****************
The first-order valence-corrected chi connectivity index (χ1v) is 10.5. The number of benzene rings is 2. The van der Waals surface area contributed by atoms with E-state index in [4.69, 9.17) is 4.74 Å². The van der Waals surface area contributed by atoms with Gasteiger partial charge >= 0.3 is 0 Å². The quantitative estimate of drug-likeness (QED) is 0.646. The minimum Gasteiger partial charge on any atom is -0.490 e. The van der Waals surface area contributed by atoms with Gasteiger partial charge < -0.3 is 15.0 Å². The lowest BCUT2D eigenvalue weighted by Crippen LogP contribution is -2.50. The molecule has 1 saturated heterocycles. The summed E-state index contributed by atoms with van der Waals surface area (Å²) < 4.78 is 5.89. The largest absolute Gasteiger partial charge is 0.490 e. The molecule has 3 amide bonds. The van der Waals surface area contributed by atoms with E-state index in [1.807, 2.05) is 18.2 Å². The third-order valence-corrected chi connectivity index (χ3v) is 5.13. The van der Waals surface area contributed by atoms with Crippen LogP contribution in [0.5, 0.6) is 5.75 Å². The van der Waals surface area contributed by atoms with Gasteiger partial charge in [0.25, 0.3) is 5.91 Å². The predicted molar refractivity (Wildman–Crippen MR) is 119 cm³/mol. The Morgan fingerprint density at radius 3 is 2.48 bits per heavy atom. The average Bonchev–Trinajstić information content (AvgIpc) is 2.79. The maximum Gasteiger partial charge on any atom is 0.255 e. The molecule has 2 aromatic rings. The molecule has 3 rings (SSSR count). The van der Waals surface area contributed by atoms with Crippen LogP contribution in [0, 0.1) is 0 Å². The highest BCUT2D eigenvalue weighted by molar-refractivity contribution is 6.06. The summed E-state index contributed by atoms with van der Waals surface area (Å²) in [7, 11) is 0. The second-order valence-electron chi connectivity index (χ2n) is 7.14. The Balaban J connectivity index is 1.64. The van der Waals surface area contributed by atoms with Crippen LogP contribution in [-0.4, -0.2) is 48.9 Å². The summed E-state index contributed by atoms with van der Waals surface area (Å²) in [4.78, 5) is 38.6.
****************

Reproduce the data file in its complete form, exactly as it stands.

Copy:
The first-order valence-corrected chi connectivity index (χ1v) is 10.5. The number of benzene rings is 2. The van der Waals surface area contributed by atoms with E-state index in [4.69, 9.17) is 4.74 Å². The van der Waals surface area contributed by atoms with Gasteiger partial charge >= 0.3 is 0 Å². The quantitative estimate of drug-likeness (QED) is 0.646. The minimum Gasteiger partial charge on any atom is -0.490 e. The van der Waals surface area contributed by atoms with Gasteiger partial charge < -0.3 is 15.0 Å². The lowest BCUT2D eigenvalue weighted by Crippen LogP contribution is -2.50. The molecule has 1 saturated heterocycles. The summed E-state index contributed by atoms with van der Waals surface area (Å²) < 4.78 is 5.89. The largest absolute Gasteiger partial charge is 0.490 e. The molecule has 3 amide bonds. The van der Waals surface area contributed by atoms with E-state index in [1.807, 2.05) is 18.2 Å². The third-order valence-corrected chi connectivity index (χ3v) is 5.13. The van der Waals surface area contributed by atoms with Crippen LogP contribution in [0.5, 0.6) is 5.75 Å². The van der Waals surface area contributed by atoms with Gasteiger partial charge in [0.25, 0.3) is 5.91 Å². The predicted molar refractivity (Wildman–Crippen MR) is 119 cm³/mol. The Morgan fingerprint density at radius 3 is 2.48 bits per heavy atom. The average Bonchev–Trinajstić information content (AvgIpc) is 2.79. The maximum Gasteiger partial charge on any atom is 0.255 e. The molecule has 2 aromatic rings. The molecule has 3 rings (SSSR count). The van der Waals surface area contributed by atoms with Crippen LogP contribution in [0, 0.1) is 0 Å². The highest BCUT2D eigenvalue weighted by molar-refractivity contribution is 6.06. The summed E-state index contributed by atoms with van der Waals surface area (Å²) in [7, 11) is 0. The second-order valence-electron chi connectivity index (χ2n) is 7.14. The Balaban J connectivity index is 1.64. The van der Waals surface area contributed by atoms with Crippen LogP contribution in [-0.4, -0.2) is 48.9 Å². The summed E-state index contributed by atoms with van der Waals surface area (Å²) in [4.78, 5) is 38.6.